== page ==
By the grace of God, may our Church leaders have this heart of humility and may we pray this way for the them.
[All Saints Day, November 1, is the day which the Church has designated to honor all the saints, known and unknown. We can thank Pope Saint Boniface IV (c.550 – May, 25 615) for instituting this day. The eve of All Saints Day is All Hollows Eve, commonly known as Halloween. In honor of the holy saints of God, here is a prayer from the 10th Century, author unknown.]
How shining and splendid are your gifts, O Lord
which you give us for our eternal well-being
Your glory shines radiantly in your saints, O God
In the honour and noble victory of the martyrs.
The white-robed company follow you,
bright with their abundant faith;
They scorned the wicked words of those with this world’s power.
For you they sustained fierce beatings, chains, and torments,
they were drained by cruel punishments.
They bore their holy witness to you
who were grounded deep within their hearts;
they were sustained by patience and constancy.
Endowed with your everlasting grace,
may we rejoice forever
with the martyrs in our bright fatherland.
O Christ, in your goodness,
grant to us the gracious heavenly realms of eternal life.
[The great Christian humanist, scholar, and Catholic reformer, Desiderius Erasmus, has a birthday coming up (October 26 or 28). So, today’s prayer comes from him.]
O Lord Jesus Christ,
you have said that you are the way, the truth, and the life.
Suffer us not to stray from you
…….who are the way,
nor to distrust you
…….who are the truth,
nor to rest in anything other than you,
…….who are the life.
[Jonathan Edwards birthday was last week (Oct 5), so today’s A Prayer for Sunday comes from him. But, instead of posting one of Edwards’ prayers. Here is an excerpt from his sermon “The Most High a Prayer Hearing God,” a reflection on Psalm 65:2.]
First, because he is a God of infinite grace and mercy. It is indeed a very wonderful thing, that so great a God should be so ready to hear our prayers, though we are so despicable and unworthy. That he should give free access at all times to everyone, should allow us to be importunate without esteeming it an indecent boldness, [and] should be so rich in mercy to them that call upon him: that worms of the dust should have such power with God by prayer, that he should do such great things in answer to their prayers, and should show himself, as it were, overcome by them. This is very wonderful, when we consider the distance between God and us, and how we have provoked him by our sins, and how unworthy we are of the least gracious notice. It cannot be from any need that God stands in of us, for our goodness extends not to him. Neither can it be from anything in us to incline the heart of God to us. It cannot be from any worthiness in our prayers, which are in themselves polluted things. But it is because God delights in mercy and condescension. He is herein infinitely distinguished from all other Gods. He is the great fountain of all good, from whom goodness flows as light from the sun.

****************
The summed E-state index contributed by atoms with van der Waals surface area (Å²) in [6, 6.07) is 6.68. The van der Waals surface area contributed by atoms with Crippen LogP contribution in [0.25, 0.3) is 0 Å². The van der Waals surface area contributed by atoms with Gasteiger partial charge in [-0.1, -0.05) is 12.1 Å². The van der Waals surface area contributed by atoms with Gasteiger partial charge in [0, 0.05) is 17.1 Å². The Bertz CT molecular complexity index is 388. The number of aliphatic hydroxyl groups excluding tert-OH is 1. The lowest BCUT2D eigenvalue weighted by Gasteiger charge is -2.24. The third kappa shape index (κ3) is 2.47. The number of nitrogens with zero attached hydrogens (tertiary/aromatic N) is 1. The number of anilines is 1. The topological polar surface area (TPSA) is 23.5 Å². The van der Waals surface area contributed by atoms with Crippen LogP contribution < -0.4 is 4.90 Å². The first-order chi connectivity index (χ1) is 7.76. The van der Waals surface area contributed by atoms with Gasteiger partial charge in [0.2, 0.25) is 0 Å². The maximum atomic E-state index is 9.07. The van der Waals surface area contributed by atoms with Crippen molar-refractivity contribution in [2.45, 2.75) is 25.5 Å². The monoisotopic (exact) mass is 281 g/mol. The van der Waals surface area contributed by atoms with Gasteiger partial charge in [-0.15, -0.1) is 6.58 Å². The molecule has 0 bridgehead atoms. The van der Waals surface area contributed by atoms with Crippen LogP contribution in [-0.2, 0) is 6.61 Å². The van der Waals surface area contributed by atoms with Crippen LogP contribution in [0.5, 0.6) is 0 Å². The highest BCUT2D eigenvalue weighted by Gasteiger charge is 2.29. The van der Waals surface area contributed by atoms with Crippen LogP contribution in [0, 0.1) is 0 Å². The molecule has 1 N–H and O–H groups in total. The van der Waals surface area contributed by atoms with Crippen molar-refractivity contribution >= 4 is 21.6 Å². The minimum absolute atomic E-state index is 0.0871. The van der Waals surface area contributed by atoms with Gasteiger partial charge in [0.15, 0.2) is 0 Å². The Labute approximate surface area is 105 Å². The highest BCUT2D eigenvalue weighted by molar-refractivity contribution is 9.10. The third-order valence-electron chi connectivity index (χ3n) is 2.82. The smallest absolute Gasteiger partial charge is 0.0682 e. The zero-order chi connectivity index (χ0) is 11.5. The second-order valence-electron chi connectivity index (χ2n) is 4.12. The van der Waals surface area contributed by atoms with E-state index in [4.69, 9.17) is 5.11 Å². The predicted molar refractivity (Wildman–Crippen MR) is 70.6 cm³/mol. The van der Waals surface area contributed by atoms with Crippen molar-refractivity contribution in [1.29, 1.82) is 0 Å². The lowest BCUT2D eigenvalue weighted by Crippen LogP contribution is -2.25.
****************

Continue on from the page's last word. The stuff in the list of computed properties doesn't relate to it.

Second, we have a glorious Mediator, who has prepared the way, that our prayers may he heard consistently with the honor of God’s justice and majesty. Not only has God in himself mercy sufficient for this, but the Mediator has provided that this mercy may be exercised consistently with the divine honor. Through him we may come to God for mercy. He is the way, the truth, and the life. No man can come to the Father but by him. This Mediator hath done three things to make way for the hearing of our prayers.
1. He hath by his blood made atonement for sin, so that our guilt need not stand in the way, as a separating wall between God and us, and that our sins might not be a cloud through which our prayers cannot pass….
2. Christ, by his obedience, has purchased this privilege, viz. that the prayers of those who believe in him should be heard. He has not only removed the obstacles to our prayers, but has merited a hearing of them….
3. Christ enforces the prayers of his people, by his intercession at the right hand of God in heaven. He hath entered for us into the holy of holies, with the incense which he hath provided, and there he makes continual intercession for all that come to God in his name, so that their prayers come to God the Father through his hands….